The asymmetrical concept should have reached production because we want one.
The Petersen Automotive Museum has an epic roster of iconic and classic cars, but it never fails to surprise us. Its latest video showcases an interesting gem that not a lot of people might remember or even know existed: an impressively accurate replica of the iconic 1960 Plymouth XNR concept car.
Released in 1960, the XNR is a behemoth of a classic that spans 16 feet in length and harkens back to Plymouth's golden age. It was also called the Assymetrica due to its asymmetric roadster body style.
Designed by the renowned Virgil Exner and created in collaboration with the renowned design house, Carrozeria Ghia, its design drew inspiration from multiple sources. These include a Studebaker Indianapolis race car owned by Exner, the asymmetrical Watson Indy Roadster, and the iconic Jaguar D-Type.
The asymmetric design with a separate pod for the driver made it quite an intriguing concept even for the 1950s and 60s. Sadly, this styling has been lost in almost all modern cars. The closest thing we can get to an asymmetric design is probably the Hyundai Veloster with 2 doors on one side and 1 on the other.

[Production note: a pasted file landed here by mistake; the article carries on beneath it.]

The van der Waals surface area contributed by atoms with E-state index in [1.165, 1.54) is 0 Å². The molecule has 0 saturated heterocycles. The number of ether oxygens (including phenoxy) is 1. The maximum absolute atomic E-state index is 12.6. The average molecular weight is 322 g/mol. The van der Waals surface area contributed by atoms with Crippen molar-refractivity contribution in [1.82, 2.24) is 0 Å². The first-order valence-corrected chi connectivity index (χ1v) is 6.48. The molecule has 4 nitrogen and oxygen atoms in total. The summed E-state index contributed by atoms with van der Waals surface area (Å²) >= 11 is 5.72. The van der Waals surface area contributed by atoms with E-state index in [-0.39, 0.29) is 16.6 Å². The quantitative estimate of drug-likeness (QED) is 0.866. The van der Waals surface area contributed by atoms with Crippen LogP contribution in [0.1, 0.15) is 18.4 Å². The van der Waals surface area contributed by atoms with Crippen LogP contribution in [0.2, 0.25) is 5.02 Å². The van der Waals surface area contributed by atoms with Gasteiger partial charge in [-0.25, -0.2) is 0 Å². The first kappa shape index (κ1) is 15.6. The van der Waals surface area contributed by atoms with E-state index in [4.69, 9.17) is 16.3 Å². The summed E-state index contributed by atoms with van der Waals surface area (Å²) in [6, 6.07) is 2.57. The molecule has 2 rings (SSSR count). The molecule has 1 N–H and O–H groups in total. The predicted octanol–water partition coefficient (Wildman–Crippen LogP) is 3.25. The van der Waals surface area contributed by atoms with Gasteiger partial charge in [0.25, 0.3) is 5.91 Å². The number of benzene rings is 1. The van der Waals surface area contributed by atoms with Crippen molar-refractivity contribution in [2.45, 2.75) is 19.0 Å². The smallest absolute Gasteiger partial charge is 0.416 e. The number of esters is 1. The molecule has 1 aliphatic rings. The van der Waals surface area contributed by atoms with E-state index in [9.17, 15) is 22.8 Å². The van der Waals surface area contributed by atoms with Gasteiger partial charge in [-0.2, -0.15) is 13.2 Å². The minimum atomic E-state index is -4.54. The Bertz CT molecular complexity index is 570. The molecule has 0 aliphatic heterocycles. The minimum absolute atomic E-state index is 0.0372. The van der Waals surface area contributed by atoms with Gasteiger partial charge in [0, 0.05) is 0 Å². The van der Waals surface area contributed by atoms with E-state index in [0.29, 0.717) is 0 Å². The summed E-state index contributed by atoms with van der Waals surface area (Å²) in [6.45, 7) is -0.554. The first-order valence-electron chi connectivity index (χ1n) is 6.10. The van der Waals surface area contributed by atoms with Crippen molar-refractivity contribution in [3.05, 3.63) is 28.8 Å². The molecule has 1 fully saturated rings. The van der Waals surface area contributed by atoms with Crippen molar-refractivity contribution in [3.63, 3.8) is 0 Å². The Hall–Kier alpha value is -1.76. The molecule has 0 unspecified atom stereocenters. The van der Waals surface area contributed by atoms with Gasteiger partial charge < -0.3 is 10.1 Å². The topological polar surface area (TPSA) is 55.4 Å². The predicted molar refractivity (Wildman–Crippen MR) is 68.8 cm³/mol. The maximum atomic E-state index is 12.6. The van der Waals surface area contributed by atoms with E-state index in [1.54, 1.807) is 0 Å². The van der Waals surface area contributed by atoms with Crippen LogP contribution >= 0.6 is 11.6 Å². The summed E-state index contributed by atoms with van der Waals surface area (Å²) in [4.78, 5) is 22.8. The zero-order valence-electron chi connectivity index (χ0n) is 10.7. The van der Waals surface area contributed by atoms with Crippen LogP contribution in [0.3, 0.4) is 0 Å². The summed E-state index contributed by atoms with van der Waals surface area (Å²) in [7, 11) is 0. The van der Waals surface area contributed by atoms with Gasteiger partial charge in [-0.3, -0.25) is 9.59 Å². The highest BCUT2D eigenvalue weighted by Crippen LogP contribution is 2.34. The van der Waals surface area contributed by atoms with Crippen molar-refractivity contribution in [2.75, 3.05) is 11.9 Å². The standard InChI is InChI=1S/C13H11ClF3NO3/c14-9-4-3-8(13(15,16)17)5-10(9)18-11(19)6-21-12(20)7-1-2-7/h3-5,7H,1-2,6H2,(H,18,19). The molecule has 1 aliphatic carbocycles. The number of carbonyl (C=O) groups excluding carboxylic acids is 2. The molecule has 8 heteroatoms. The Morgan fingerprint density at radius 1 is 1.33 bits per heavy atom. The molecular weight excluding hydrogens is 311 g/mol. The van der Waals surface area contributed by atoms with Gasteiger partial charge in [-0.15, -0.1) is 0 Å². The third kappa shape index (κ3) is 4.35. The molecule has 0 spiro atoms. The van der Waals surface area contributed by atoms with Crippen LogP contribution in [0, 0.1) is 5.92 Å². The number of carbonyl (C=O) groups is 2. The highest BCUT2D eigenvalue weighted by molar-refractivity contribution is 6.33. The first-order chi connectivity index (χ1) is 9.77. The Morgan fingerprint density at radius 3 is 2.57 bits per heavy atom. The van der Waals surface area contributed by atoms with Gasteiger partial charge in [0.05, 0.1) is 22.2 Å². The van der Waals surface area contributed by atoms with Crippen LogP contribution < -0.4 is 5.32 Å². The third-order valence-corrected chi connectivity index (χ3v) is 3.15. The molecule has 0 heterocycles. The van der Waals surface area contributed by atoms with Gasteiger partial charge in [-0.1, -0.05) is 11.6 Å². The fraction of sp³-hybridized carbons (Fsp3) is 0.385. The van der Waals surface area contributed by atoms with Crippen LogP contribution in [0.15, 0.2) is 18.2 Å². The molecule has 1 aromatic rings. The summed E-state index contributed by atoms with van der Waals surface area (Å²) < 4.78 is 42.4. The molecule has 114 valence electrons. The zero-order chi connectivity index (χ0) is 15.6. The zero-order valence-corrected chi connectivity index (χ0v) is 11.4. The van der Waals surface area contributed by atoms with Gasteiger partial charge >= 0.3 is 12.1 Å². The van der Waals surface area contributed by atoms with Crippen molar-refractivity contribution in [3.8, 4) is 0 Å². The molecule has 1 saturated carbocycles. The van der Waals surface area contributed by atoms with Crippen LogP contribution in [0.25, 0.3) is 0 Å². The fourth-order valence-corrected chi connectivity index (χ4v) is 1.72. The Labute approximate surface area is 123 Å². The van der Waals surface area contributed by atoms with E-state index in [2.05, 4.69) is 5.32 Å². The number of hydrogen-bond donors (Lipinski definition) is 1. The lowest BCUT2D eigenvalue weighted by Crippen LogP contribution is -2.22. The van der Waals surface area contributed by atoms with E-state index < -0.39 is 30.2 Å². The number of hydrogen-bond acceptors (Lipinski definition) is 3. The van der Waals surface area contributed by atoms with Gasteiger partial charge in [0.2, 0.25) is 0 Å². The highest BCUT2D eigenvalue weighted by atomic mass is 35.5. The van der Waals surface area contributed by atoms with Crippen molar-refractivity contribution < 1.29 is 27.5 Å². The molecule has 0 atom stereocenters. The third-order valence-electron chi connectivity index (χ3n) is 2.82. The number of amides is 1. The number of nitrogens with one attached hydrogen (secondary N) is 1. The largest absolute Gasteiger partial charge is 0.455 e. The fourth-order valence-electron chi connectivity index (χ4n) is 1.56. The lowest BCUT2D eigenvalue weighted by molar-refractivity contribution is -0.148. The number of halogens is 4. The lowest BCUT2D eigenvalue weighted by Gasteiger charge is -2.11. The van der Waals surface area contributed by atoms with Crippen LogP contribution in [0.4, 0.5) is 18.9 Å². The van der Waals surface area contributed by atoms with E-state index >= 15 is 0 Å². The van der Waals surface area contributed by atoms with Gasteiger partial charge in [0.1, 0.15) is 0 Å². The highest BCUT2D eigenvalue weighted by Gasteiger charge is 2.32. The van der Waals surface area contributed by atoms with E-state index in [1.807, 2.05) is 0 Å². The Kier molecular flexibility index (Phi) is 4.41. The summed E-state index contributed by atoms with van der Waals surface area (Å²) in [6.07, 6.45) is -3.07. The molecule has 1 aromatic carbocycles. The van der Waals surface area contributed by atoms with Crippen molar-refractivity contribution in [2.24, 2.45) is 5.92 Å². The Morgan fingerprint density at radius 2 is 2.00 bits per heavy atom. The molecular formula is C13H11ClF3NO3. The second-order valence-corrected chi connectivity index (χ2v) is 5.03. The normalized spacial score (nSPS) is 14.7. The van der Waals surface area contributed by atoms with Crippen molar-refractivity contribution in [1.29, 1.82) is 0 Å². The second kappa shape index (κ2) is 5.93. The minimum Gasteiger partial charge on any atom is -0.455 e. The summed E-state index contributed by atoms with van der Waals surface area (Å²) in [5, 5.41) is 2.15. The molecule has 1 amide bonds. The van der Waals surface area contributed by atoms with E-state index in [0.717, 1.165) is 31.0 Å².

Under the hood lies a fuel-injected 2.8-liter inline-six engine derived from the Plymouth Fury, delivering an impressive 250 horsepower. Originally built as a design concept to demonstrate Plymouth's capabilities, only one XNR was ever constructed and the rest are hand-crafted replicas such as the one featured by the Petersen Automotive Museum. The original was actually quite a barn-find before it went under the gavel more than a decade ago.
Custom shop, Gothic Garage painstakingly built this work of art out of fiberglass for the show Car Masters: Rust to Riches on Netflix. It was then donated to the Petersen Automotive Museum for everyone to appreciate.
The hand-built custom frame and meticulously hand-rolled aluminum fenders contribute to the stunning aesthetics that closely resemble the original design. The interior of the replica has been meticulously recreated, mirroring the one-to-one proportions and materials found in the original XNR concept. From the seats to the minute details, Gothic Garage spared no effort in ensuring an authentic and immersive experience for enthusiasts and admirers alike.
Cars like the XNR are truly rare and we probably wouldn't be knowing anything about it without the Netflix show and the latest feature from Petersen Automotive Museum.